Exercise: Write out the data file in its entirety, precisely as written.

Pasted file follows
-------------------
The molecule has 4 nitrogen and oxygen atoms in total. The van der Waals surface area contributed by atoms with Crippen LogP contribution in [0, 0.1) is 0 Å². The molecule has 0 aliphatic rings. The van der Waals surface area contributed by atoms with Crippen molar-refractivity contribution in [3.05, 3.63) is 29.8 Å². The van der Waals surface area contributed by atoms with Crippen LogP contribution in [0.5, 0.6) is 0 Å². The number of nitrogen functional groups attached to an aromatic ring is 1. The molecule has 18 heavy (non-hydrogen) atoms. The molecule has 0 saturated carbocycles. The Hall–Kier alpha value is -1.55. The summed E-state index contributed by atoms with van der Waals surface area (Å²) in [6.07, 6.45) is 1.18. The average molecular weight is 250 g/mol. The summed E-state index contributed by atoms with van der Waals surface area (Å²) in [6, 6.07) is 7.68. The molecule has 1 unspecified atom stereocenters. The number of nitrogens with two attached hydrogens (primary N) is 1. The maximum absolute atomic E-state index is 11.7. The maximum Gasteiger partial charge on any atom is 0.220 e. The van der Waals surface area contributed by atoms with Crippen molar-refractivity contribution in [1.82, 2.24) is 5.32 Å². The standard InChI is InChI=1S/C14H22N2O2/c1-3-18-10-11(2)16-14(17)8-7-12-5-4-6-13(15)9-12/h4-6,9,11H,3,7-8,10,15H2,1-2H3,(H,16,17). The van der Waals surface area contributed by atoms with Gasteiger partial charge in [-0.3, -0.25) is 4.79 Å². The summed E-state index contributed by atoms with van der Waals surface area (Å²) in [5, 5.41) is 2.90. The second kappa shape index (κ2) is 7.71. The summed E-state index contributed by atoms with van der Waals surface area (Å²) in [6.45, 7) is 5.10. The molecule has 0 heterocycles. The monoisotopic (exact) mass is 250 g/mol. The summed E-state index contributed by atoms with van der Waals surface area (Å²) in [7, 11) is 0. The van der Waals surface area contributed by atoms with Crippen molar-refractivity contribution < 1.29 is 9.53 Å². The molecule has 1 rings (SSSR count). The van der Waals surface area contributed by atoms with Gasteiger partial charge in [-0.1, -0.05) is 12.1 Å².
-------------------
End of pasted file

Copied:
The molecule has 4 nitrogen and oxygen atoms in total. The van der Waals surface area contributed by atoms with Crippen LogP contribution in [0, 0.1) is 0 Å². The molecule has 0 aliphatic rings. The van der Waals surface area contributed by atoms with Crippen molar-refractivity contribution in [3.05, 3.63) is 29.8 Å². The van der Waals surface area contributed by atoms with Crippen LogP contribution in [0.5, 0.6) is 0 Å². The number of nitrogen functional groups attached to an aromatic ring is 1. The molecule has 18 heavy (non-hydrogen) atoms. The molecule has 0 saturated carbocycles. The Hall–Kier alpha value is -1.55. The summed E-state index contributed by atoms with van der Waals surface area (Å²) in [6.07, 6.45) is 1.18. The average molecular weight is 250 g/mol. The summed E-state index contributed by atoms with van der Waals surface area (Å²) in [6, 6.07) is 7.68. The molecule has 1 unspecified atom stereocenters. The number of nitrogens with two attached hydrogens (primary N) is 1. The maximum absolute atomic E-state index is 11.7. The maximum Gasteiger partial charge on any atom is 0.220 e. The van der Waals surface area contributed by atoms with Crippen molar-refractivity contribution in [1.82, 2.24) is 5.32 Å². The standard InChI is InChI=1S/C14H22N2O2/c1-3-18-10-11(2)16-14(17)8-7-12-5-4-6-13(15)9-12/h4-6,9,11H,3,7-8,10,15H2,1-2H3,(H,16,17). The van der Waals surface area contributed by atoms with Gasteiger partial charge in [-0.3, -0.25) is 4.79 Å². The summed E-state index contributed by atoms with van der Waals surface area (Å²) in [5, 5.41) is 2.90. The second kappa shape index (κ2) is 7.71. The summed E-state index contributed by atoms with van der Waals surface area (Å²) in [6.45, 7) is 5.10. The molecule has 0 heterocycles. The monoisotopic (exact) mass is 250 g/mol. The summed E-state index contributed by atoms with van der Waals surface area (Å²) in [7, 11) is 0. The van der Waals surface area contributed by atoms with Crippen molar-refractivity contribution < 1.29 is 9.53 Å². The molecule has 1 rings (SSSR count). The van der Waals surface area contributed by atoms with Gasteiger partial charge in [-0.1, -0.05) is 12.1 Å².